A small team of construction workers put the finishing touches on a new bridge in Cotuí’s San Martin neighborhood. Once complete, the bridge will scarcely be noticeable by residents of this burgeoning neighborhood, but its impact will be significant. That’s because the bridge will run over top of a new concrete enclosure that can hold more than 26,000 gallons of sewage water.
The bridge is part of a water infrastructure project that reflects the challenges that can arise in a city with aging infrastructure and a growing population. In San Martin, the sewage drainage system didn’t keep pace with the rapid growth of the neighborhood. Sewage water used to be funneled down a small hill into an 80-centimeter-wide pipe. As the volume of sewage increased, sediment build-up obstructed the pipe, which was located opposite a large residential area. When it rained, as it often does in this sub-tropical region, flooding occurred, damaging homes and posing a potential environmental hazard.
The municipalities not only choose these projects, they lead the development and implementation
“People had to evacuate their homes and they lost a lot of their belongings,” says Welinton Otañez, Corporate Social Responsibility Supervisor at Pueblo Viejo. “The community demanded a solution.”
The water infrastructure project was the result. It’s one of 21 infrastructure projects implemented to date as part of Cotuí’s municipal development plan (MDP). The MDP, which was ratified in a community-wide referendum in 2009, prioritizes how Cotuí will allocate revenue derived from Barrick’s nearby Pueblo Viejo mine. Its implementation, says Faby Manzano, Director of Corporate Social Responsibility at Barrick Pueblo Viejo, is a good example of how Barrick is living up to its vision to partner with host governments and communities to transform their natural resources into sustainable benefits and mutual prosperity.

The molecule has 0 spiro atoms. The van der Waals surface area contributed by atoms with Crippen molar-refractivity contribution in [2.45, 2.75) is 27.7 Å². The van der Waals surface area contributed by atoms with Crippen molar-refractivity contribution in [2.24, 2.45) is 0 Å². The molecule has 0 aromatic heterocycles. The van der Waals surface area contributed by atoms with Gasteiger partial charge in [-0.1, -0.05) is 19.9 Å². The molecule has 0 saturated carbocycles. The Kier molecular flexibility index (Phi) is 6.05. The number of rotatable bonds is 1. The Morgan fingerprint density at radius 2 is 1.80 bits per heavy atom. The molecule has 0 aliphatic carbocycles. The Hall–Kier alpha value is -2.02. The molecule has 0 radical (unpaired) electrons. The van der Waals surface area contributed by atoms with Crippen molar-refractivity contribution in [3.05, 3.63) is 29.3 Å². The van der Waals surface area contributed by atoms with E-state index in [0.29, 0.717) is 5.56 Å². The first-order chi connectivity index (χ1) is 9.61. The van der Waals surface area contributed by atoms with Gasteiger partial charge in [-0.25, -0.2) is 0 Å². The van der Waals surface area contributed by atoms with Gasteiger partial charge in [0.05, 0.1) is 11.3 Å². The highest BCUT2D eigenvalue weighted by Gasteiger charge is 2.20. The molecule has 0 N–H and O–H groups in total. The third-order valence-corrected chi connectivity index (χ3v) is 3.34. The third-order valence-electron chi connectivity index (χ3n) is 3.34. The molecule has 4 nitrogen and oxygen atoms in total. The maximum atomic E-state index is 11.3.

“We have, over time, and through continuous, open and honest engagement, built strong partnerships with all of our host communities,” Manzano says. “The results of these partnerships are evident in the projects being completed like the San Martin water project in Cotuí. Of note, the municipalities not only choose these projects, they lead the development and implementation.”
In addition to the bridge, the San Martin project involved the construction of a new 70-meter canal to transport sewage water. It is easier to clean and maintain than a pipeline, thus preventing sedimentation. From the canal, the water enters the enclosure under the bridge and is then filtered into a nearby stream, effectively eliminating the flooding issues.
Grisilda Nuñez, an independent architect who lives in Cotuí, oversaw the project for the municipality. “We went through a checklist with the contractor, ensured proper materials were used, and supervised the implementation and execution of the project,” Nuñez says, noting that a similar project is underway as part of the MDP in Cotuí’s La Libertad neighborhood.
In San Martin, the project is already having a positive impact beyond the expected results. Before the new infrastructure was built, the neighborhood had a high turnover rate due to the constant flooding and there was little sense of community. This is changing. The majority of the people living in the most impacted block are now owners instead of tenants. Property values are increasing and, most importantly, residents are deepening their ties to the community.
“This project is improving the lives of the people and families who live in this neighborhood, and that is very gratifying to see,” Otañez says.